CITYWIDE — ALL 11 OF THE NYC HEALTH + HOSPITALS AND EIGHT OF ITS AFFILIATED GOTHAM HEALTH SITES EARNED RECOGNITION from the American Heart Association and the American Medical Association for their work in managing hypertension or high blood pressure, a leading cause of heart attack and stroke. Moreover, 17 facilities of the city hospital network received Gold+ status, the highest recognition. Earning Target BP Gold+ status were NYC Health + Hospitals/Kings County; NYC Health + Hospitals/South Brooklyn Health; NYC Health + Hospitals/Woodhull (Williamsburg/Bushwick); and the Gotham Health sites in North Brooklyn and East New York. All the Brooklyn locations earned the top-tier recognition of BP Gold +. NYC Health + Hospitals used several strategies to help its patients control their blood pressure, including distributing more than 10,000 home blood pressure monitors.
In 2022, 75.1% of NYC Health + Hospitals patients with hypertension were controlled, a nearly 5% improvement from 2021.
BPL LAUNCHES NEW WEB PAGE FOR TEENS TO SHARE EXPERIENCES WITH CENSORSHIP
CITYWIDE — AS PART OF BANNED BOOKS WEEK, THE BROOKLYN PUBLIC LIBRARY will lead a Citywide Day of Action on Wednesday, Oct. 4, with their partners at the New York and Queens Public Libraries. New Yorkers are invited to post onto social media a photo of themselves holding a favorite book, using the hashtag #FreedomToRead. The Library is also launching a new page on its website where teens can submit their experiences with censorship, including the dangers they face as they seek the freedom to read.
A majority of books censored are written for young adults and teens and have LGBTQIA themes or feature characters of color. Teens are often caught in the middle between parents, educators and legislators just as they discover their identities.
FAA INVITES COMMENTS FROM PUBLIC ON IMPACT OF AIRCRAFT NOISE
CITYWIDE — BROOKLYNITES HAVE JUST OVER 24 HOURS TO SUBMIT COMPLAINTS about aircraft noise, particularly helicopters, to the Federal Aviation Administration, according to a notice from the Brooklyn Heights Association. Responding to nationwide complaints over aircraft noise, the FAA is seeking public comments describing individuals’ lived experiences. Information on the types and number of flights, times of day of flights, and flight frequency will be helpful, particularly on how the noise impacts the individual’s family, neighborhood and livelihood. The deadline is Friday, Sept. 29, at 11:59 p.m. (Eastern Daylight Saving Time) to Regulations.gov.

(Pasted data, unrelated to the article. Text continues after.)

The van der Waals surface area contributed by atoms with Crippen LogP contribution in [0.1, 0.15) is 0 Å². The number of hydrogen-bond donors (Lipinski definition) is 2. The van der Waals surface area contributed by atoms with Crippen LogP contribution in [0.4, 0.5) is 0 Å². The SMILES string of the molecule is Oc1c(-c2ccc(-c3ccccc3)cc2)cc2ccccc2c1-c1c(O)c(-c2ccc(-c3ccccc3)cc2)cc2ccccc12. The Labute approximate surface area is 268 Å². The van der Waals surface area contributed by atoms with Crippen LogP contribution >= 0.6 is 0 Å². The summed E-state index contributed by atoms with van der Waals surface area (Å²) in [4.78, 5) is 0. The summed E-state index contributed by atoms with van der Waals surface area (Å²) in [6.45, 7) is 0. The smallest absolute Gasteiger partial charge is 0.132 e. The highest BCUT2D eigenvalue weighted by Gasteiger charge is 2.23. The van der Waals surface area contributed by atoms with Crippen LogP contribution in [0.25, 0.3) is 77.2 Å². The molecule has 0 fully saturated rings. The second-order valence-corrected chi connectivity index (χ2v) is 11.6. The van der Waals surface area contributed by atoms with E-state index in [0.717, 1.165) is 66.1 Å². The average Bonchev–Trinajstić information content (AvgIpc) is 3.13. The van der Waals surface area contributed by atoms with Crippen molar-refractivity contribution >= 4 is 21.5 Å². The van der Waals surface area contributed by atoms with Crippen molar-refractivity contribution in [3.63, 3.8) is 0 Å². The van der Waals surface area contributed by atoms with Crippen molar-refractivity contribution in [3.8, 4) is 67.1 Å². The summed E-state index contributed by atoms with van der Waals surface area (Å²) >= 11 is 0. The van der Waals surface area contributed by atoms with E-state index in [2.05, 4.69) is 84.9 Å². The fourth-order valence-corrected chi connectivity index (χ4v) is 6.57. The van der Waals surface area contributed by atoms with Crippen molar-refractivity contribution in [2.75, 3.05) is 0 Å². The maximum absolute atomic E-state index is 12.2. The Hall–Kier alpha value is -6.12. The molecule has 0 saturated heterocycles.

The FAA states that “a constructive, information-rich comment that clearly communicates and supports its claims is more likely to have an impact on regulatory decision-making.”
MTA BLAMES 72 MOOCHERS FOR MASSIVE CUTBACK IN TAXI PROGRAM FOR 1,200 DISABLED RIDERS
CITYWIDE — MTA HAS PUT NEW, STRICT LIMITS ON A PILOT PROGRAM that allowed 1,200 city residents with disabilities to take an unlimited number of wheelchair-accessible taxis for the same cost as a subway ride, Gothamist reports. MTA has replaced the program with a plan limiting disabled riders to just 25 one-way trips each month at $4 per ride — with MTA only covering fares totaling up to $40. Disabled riders told Gothamist the news made them very angry. “I don’t think they realize that people with physical disabilities are active in the community, and we have lives, we have families, we work every day,” said Christie Cruz-Cullins.
Chris Pangilinan, the MTA’s vice president of paratransit, blamed the crackdown on just 6% of disabled riders who took unfair advantage of the program, with some racking up hundreds of dollars in rides in a single day. Those 6% — which amounts to 72 people — ate up half the program’s budget, he said.
GOLDMAN FIGHTS TO SAVE AMTRAK, N.E. TRAIN CORRIDOR FROM GOP BUDGET AX, TRAVEL CHAOS
NATIONWIDE — REP. DAN GOLDMAN JOINED 73 OTHER MEMBERS OF CONGRESS IN AN EFFORT TO SAVE Amtrak, the nation’s passenger rail system, from a move by the Republican House Appropriations Committee to slash its national funding by 64%, and funding for the Northeast Corridor by 92%. These “massive funding cuts” would interrupt rail service, halt essential infrastructure and equipment repairs, and cause immense strain on the millions of commuters who rely on Amtrak services, Goldman and the others said in a letter to Congressional leadership. The 2021 Bipartisan Infrastructure Law invested substantially in long-delayed rail repairs and services.
Eliminating these funds would lead to train service being reduced or suspended across the nation, travel delays and increased costs, with substantial impacts on supply chains and numerous businesses, the letter said.